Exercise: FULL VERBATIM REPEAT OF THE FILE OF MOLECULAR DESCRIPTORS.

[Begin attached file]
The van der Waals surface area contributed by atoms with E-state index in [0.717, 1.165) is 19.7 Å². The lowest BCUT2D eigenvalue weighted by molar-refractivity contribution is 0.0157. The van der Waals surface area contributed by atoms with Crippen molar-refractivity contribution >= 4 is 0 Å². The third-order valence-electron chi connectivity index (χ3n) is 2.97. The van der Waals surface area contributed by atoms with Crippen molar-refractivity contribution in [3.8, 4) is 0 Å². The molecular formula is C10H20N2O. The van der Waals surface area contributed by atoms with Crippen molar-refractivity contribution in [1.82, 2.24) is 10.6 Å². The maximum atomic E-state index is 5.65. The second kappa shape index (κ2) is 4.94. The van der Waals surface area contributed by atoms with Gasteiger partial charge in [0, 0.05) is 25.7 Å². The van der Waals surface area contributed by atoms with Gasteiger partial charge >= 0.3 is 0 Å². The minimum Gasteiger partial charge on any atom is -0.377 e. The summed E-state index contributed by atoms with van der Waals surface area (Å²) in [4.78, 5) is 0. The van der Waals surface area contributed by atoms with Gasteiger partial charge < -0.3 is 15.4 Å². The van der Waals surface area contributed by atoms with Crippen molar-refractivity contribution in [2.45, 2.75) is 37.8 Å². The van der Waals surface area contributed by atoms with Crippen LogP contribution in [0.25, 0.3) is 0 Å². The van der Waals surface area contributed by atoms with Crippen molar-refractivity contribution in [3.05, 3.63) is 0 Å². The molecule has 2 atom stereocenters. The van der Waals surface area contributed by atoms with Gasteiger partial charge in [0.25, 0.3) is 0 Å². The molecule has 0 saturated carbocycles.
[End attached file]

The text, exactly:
The van der Waals surface area contributed by atoms with E-state index in [0.717, 1.165) is 19.7 Å². The lowest BCUT2D eigenvalue weighted by molar-refractivity contribution is 0.0157. The van der Waals surface area contributed by atoms with Crippen molar-refractivity contribution >= 4 is 0 Å². The third-order valence-electron chi connectivity index (χ3n) is 2.97. The van der Waals surface area contributed by atoms with Crippen molar-refractivity contribution in [3.8, 4) is 0 Å². The molecular formula is C10H20N2O. The van der Waals surface area contributed by atoms with Crippen molar-refractivity contribution in [1.82, 2.24) is 10.6 Å². The maximum atomic E-state index is 5.65. The second kappa shape index (κ2) is 4.94. The van der Waals surface area contributed by atoms with Gasteiger partial charge in [0, 0.05) is 25.7 Å². The van der Waals surface area contributed by atoms with Gasteiger partial charge >= 0.3 is 0 Å². The minimum Gasteiger partial charge on any atom is -0.377 e. The summed E-state index contributed by atoms with van der Waals surface area (Å²) in [4.78, 5) is 0. The van der Waals surface area contributed by atoms with Gasteiger partial charge < -0.3 is 15.4 Å². The van der Waals surface area contributed by atoms with Crippen molar-refractivity contribution in [2.45, 2.75) is 37.8 Å². The van der Waals surface area contributed by atoms with Crippen LogP contribution in [0.25, 0.3) is 0 Å². The van der Waals surface area contributed by atoms with Crippen molar-refractivity contribution in [3.05, 3.63) is 0 Å². The molecule has 2 atom stereocenters. The van der Waals surface area contributed by atoms with Gasteiger partial charge in [0.25, 0.3) is 0 Å². The molecule has 0 saturated carbocycles.